It took a battle - and one that threatened to become an epic of Spartacus proportions - but it has finally happened: Wm Morrison is to be run by someone outside the family for the first time in its 107-year history.
Last week's appointment of Heineken veteran Marc Bolland as chief executive marks the end of a bruising time for the supermarket chain, as it has battled to transform itself into something the City can recognise as a bona fide member of the FTSE 100. Morrisons now has a board complete with independent, non-executive directors and a newish finance director in Richard Pennycook.
So, with the final piece in place, you could almost hear the sigh of relief from deputy chairman David Jones, by and large the architect of this change, as he announced he would be stepping down.
Lord only knows why it had to be such a battle, though, and it is little short of a disgrace that a retailer as respected as Sir Ken Morrison behaved in such a dogged manner.
On a human level, I understand Sir Ken's reluctance to step aside. This is a business founded by his father that he ran extraordinarily well, and for years no one cared about dismal standards of corporate governance because, well, you don't when growth is unabated and the profits roll in.
Then, of course, Sir Ken decided to pursue the much bigger Safeway. The deal was too much and profit warnings rained down, to the horror of the City. Yet I can still see why Sir Ken did not want to go: it was his mess and he was bloody well going to clear it up. A Yorkshireman through and through.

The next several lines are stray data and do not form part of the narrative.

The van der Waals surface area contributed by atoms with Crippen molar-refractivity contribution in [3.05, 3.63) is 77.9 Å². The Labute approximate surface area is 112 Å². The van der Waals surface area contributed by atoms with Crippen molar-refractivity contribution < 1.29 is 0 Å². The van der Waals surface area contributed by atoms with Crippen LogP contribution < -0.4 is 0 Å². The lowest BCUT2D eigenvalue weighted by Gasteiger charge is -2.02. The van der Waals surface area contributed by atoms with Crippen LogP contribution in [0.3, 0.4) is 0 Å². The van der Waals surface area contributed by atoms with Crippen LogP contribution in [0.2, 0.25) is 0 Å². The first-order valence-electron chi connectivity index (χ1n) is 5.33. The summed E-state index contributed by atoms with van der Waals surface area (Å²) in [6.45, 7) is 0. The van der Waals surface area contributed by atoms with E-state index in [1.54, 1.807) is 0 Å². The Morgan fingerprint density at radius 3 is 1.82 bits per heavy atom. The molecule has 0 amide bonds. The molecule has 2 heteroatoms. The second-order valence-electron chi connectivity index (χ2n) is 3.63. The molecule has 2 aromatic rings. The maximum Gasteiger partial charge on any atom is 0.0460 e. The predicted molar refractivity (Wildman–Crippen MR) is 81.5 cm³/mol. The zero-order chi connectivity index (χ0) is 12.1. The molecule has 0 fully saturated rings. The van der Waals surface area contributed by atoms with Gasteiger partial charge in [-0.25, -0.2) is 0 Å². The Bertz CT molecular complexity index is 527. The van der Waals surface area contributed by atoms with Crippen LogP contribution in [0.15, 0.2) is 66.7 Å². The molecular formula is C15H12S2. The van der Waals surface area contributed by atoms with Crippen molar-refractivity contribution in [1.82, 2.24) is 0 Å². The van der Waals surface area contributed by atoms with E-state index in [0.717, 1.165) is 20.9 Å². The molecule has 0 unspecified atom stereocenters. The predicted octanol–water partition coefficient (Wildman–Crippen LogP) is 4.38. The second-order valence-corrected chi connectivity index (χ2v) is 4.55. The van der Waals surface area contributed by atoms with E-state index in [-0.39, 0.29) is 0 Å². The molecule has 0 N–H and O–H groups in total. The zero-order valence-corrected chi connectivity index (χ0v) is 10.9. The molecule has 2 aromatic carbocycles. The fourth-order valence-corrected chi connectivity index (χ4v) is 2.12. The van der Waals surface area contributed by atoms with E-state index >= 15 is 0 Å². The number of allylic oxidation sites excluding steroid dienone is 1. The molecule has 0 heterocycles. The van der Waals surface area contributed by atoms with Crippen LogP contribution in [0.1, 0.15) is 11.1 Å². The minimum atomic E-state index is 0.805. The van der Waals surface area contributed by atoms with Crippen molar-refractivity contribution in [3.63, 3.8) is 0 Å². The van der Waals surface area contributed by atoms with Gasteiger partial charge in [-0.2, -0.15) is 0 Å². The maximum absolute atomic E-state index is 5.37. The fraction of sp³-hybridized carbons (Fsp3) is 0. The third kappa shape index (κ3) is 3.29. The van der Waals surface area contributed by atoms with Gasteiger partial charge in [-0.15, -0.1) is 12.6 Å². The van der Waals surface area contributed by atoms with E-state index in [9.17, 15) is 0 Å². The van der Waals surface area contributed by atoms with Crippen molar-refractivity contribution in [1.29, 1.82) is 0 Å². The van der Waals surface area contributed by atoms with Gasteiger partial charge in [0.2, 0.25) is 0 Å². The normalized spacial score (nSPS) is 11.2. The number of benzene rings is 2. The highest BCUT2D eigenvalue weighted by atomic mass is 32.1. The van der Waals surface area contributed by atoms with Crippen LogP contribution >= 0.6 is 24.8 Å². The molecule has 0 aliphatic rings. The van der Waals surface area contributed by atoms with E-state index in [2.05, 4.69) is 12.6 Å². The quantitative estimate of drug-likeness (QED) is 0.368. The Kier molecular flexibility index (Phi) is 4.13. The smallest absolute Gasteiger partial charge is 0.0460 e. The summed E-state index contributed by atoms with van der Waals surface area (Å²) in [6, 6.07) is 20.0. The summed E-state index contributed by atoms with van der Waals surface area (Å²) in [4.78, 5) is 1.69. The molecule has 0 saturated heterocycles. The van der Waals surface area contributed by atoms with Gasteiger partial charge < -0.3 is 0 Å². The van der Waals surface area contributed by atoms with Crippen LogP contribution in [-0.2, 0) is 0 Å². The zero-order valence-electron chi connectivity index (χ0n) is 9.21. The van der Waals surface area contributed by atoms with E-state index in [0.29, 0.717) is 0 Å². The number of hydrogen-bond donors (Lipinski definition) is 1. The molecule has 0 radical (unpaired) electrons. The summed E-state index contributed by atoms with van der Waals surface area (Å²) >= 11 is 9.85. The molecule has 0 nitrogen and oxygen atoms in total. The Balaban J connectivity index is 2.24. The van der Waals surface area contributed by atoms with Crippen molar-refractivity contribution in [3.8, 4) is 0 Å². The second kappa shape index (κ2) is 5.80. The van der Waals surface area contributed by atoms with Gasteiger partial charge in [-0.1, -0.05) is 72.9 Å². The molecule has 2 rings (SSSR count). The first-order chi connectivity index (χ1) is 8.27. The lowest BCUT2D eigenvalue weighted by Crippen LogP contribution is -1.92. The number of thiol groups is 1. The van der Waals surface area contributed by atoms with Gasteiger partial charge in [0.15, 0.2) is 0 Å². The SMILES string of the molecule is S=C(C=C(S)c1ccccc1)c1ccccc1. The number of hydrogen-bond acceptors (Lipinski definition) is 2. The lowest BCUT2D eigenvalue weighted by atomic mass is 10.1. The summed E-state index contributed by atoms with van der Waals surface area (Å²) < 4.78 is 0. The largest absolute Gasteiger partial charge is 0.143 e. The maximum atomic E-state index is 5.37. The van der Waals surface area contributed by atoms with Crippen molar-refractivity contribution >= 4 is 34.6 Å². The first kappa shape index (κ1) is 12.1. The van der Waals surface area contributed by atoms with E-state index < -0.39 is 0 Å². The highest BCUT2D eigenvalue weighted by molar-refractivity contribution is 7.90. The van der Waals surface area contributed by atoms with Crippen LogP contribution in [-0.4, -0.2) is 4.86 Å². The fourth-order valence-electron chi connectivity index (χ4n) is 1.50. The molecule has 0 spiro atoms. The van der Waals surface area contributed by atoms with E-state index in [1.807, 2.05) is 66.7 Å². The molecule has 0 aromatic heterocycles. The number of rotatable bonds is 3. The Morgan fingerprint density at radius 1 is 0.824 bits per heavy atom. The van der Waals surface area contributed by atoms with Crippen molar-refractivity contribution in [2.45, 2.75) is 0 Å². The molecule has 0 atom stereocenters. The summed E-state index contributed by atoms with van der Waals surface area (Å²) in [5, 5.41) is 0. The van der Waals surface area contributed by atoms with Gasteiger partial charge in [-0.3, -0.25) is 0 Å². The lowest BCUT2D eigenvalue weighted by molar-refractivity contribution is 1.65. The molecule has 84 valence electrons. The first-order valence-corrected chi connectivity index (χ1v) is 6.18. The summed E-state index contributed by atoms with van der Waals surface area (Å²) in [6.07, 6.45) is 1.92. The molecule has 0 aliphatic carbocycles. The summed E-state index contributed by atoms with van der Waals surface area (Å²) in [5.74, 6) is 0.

But the simple truth is that Morrisons is not Sir Ken's baby. He may be a shareholder but he's not the only one. This is business - a company on which people's jobs, pensions and incomes depend. There were bigger problems than egos, but the board was forced to bicker about corporate governance and whether to have a chief executive. Pretty pathetic really.
So even though the takeover of Safeway happened two years ago, Mr Bolland joins a company that still has far to go. Sales are certainly improving, but that's against some feather-mattress-soft comparisons.
Mr Pennycook has already unveiled plans to slash costs and restore operating margins, but it is a sticking plaster: Morrisons needs a strategy, and only a chief executive can provide that. Because times have changed since the Safeway deal was completed: you don't just have to beat Tesco these days, but a revitalised J Sainsbury as well. Nor are consumers spending with quite the gay abandon of a few years back. The chain needs to keep finding ways to win over sceptical southern shoppers who are not convinced by the yellow-and-black lack of subtlety that is Morrisons. And this, I suspect, will be the hardest job of all.
And there's one more tiny point to remember: Sir Ken has not left. He has relinquished chairmanship of the executive board, and told shareholders he will go by January 2008. But that's a full 16 months away and so far there has only been confusion as to whether Sir Ken will take the title of non-executive chairman. Once Mr Bolland is on board in September, Sir Ken should go. But I wouldn't want to see the odds on that actually happening.
There is a bright side to all this: whatever Sir Ken does, the City has won. Investors have worked hard to make their displeasure known, and the company, if not Sir Ken, responded, however bitter the spats. If Morrisons prospers, it will have been worth the battle. And it's nice to see the City working as it should: making sure companies, and the men who run them, do not always get their own way.